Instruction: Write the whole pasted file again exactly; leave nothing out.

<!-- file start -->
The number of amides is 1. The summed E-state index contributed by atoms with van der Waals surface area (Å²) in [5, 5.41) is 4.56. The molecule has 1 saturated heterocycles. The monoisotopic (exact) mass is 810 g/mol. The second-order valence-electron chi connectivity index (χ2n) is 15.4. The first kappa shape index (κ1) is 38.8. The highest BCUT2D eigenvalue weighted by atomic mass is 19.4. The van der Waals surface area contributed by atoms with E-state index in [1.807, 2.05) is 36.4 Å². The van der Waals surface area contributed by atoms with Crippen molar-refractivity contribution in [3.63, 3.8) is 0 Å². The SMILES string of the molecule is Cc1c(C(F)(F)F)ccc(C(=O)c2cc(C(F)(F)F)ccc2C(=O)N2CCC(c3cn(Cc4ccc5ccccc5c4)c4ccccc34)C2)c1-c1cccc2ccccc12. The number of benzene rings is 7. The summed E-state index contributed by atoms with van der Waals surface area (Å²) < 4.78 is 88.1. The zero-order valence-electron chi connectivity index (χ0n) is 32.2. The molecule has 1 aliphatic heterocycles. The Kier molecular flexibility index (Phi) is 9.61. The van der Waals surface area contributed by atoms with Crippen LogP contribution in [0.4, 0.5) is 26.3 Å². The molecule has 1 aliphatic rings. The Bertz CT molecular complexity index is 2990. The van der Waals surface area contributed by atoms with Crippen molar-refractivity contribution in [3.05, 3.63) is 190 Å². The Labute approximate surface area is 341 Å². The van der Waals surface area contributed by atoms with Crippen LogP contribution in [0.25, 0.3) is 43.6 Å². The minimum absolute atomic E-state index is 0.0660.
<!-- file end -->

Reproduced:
The number of amides is 1. The summed E-state index contributed by atoms with van der Waals surface area (Å²) in [5, 5.41) is 4.56. The molecule has 1 saturated heterocycles. The monoisotopic (exact) mass is 810 g/mol. The second-order valence-electron chi connectivity index (χ2n) is 15.4. The first kappa shape index (κ1) is 38.8. The highest BCUT2D eigenvalue weighted by atomic mass is 19.4. The van der Waals surface area contributed by atoms with E-state index in [1.807, 2.05) is 36.4 Å². The van der Waals surface area contributed by atoms with Crippen molar-refractivity contribution in [3.63, 3.8) is 0 Å². The SMILES string of the molecule is Cc1c(C(F)(F)F)ccc(C(=O)c2cc(C(F)(F)F)ccc2C(=O)N2CCC(c3cn(Cc4ccc5ccccc5c4)c4ccccc34)C2)c1-c1cccc2ccccc12. The number of benzene rings is 7. The summed E-state index contributed by atoms with van der Waals surface area (Å²) < 4.78 is 88.1. The zero-order valence-electron chi connectivity index (χ0n) is 32.2. The molecule has 1 aliphatic heterocycles. The Kier molecular flexibility index (Phi) is 9.61. The van der Waals surface area contributed by atoms with Crippen LogP contribution in [0.4, 0.5) is 26.3 Å². The molecule has 1 aliphatic rings. The Bertz CT molecular complexity index is 2990. The van der Waals surface area contributed by atoms with Crippen molar-refractivity contribution in [3.05, 3.63) is 190 Å². The Labute approximate surface area is 341 Å². The van der Waals surface area contributed by atoms with Crippen LogP contribution in [0.25, 0.3) is 43.6 Å². The minimum absolute atomic E-state index is 0.0660.